So I was being a bit facetious with my title. Many times people have participated in social selling workshops, webinars, or training sessions, and when they left and returned to work they fell back into their old habits. They claimed that they didn’t have time to adopt everything that they learned. They picked and chose what they wanted to adopt from what they learned, but without accountability, ongoing practice, and measurement, the prospect of them become successful social sellers was unlikely, possibly even doomed.
In order to be a successful social seller, a person needs to go back to work after that first workshop and map out a plan either on their own, with colleagues, or with support from specialists like ArCompany (yes, I was selling there). Like the aforementioned personal trainer example, people are more successful adopting new habits and achieving goals by stating them publicly and having accountability built into it.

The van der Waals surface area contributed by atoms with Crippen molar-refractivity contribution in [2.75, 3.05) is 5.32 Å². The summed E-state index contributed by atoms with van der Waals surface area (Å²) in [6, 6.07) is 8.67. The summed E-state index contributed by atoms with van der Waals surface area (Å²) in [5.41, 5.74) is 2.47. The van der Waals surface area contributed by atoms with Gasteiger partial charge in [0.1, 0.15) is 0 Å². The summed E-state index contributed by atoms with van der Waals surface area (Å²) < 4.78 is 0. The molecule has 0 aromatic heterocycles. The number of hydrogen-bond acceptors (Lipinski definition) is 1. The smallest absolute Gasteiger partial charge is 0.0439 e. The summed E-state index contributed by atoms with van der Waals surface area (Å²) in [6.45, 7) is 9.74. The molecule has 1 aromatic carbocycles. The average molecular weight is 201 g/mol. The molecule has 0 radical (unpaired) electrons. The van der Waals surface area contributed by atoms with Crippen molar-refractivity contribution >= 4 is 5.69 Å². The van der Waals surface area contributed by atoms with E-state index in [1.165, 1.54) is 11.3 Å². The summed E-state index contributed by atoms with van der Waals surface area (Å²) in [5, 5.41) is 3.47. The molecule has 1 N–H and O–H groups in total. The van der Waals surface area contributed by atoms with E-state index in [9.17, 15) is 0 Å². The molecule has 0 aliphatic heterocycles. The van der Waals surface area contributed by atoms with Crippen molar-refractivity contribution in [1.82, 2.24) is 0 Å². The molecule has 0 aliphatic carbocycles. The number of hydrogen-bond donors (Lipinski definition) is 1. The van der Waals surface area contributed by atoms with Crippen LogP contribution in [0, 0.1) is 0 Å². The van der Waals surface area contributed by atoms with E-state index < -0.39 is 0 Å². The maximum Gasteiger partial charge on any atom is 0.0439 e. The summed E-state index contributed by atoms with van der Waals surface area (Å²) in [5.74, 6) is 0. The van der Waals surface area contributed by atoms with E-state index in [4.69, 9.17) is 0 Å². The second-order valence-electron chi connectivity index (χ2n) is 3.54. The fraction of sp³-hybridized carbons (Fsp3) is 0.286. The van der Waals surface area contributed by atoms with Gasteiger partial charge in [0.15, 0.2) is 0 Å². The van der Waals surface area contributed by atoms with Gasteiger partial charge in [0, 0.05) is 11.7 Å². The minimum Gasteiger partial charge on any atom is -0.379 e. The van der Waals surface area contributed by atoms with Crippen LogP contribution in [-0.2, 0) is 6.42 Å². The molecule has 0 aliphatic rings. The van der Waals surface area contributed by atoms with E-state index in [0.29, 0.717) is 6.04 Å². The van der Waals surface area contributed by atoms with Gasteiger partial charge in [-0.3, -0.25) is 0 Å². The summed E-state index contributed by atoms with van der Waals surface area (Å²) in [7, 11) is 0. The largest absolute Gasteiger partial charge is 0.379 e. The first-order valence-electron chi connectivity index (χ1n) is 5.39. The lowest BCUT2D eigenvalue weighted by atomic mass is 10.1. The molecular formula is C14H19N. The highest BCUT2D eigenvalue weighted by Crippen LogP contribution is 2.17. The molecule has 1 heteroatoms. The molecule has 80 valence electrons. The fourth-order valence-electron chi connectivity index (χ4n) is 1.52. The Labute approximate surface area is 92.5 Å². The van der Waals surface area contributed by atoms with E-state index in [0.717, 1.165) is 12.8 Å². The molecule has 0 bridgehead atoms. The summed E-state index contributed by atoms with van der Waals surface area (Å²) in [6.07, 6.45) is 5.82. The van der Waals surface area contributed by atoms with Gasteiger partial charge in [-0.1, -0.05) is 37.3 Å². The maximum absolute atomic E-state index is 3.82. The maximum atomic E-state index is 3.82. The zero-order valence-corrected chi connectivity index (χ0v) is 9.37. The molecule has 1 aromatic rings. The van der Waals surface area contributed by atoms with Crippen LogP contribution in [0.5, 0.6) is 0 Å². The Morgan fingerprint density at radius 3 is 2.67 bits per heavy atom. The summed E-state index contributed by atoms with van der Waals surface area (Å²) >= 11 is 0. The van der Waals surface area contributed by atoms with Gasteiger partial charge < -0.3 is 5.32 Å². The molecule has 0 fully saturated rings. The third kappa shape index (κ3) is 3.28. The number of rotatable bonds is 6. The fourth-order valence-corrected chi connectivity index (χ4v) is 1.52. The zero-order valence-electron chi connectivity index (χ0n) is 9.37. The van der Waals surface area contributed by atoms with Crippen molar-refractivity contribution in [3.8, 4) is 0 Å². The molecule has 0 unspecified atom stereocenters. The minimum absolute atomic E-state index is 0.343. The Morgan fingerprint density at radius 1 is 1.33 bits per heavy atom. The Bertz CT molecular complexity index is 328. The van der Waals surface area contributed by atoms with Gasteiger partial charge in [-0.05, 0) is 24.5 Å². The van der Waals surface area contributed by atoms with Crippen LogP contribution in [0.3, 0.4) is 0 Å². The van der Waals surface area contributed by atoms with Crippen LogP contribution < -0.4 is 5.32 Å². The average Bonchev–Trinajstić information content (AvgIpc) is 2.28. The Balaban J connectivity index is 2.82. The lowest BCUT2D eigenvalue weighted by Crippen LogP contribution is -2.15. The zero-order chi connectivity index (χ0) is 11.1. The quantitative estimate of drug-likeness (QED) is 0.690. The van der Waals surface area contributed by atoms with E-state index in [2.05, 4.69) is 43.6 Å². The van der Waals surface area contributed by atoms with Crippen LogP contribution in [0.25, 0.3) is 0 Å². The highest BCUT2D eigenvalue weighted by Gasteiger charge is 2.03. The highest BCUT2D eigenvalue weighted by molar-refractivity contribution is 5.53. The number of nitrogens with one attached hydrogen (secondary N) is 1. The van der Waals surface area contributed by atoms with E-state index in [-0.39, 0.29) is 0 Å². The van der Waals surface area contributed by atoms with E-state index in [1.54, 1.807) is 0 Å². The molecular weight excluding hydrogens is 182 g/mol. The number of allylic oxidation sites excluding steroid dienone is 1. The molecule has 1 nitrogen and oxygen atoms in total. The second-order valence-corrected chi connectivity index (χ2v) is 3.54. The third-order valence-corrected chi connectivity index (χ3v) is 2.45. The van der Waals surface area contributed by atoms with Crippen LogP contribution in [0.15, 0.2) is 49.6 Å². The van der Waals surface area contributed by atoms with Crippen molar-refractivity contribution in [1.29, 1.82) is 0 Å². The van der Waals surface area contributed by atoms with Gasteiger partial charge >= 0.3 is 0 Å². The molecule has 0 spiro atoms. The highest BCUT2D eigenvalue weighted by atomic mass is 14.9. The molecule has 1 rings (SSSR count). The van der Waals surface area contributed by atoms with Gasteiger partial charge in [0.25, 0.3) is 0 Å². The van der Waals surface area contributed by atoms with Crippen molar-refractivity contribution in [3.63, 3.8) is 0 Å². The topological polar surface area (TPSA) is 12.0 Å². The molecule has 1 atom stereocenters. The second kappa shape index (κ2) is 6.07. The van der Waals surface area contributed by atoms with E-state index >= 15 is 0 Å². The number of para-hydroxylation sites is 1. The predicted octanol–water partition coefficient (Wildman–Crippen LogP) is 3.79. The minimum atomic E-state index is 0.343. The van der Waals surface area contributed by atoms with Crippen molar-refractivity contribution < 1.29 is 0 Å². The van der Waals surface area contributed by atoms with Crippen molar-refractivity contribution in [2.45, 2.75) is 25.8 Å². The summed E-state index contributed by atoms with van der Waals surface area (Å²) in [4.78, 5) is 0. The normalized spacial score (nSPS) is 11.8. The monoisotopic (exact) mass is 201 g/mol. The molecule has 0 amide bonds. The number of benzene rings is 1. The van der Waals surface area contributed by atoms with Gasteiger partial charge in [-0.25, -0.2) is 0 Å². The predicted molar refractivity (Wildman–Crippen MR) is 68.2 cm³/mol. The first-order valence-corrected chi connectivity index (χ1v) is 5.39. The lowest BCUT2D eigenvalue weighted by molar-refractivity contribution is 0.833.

We would love to hear from people who have adopted social selling. How has it gone for you? We would like to hear what has worked and/or what you found to be hard about forming the habit. Provided you are comfortable, we would love to hear from those who tried and gave up or simply didn’t achieve the goals they set out to pursue. What prompted you to abandon the pursuit? What obstacles stood in the way of your success? Maybe there is still an opportunity to turn things around, even gradually.
Drop us a line and let’s chat.
A recognized senior social strategist, speaker, and blogger. He has held senior strategy roles with wireless, e-business, financial, and social CRM service providers, helping clients remain competitive by embracing social media and digital technologies.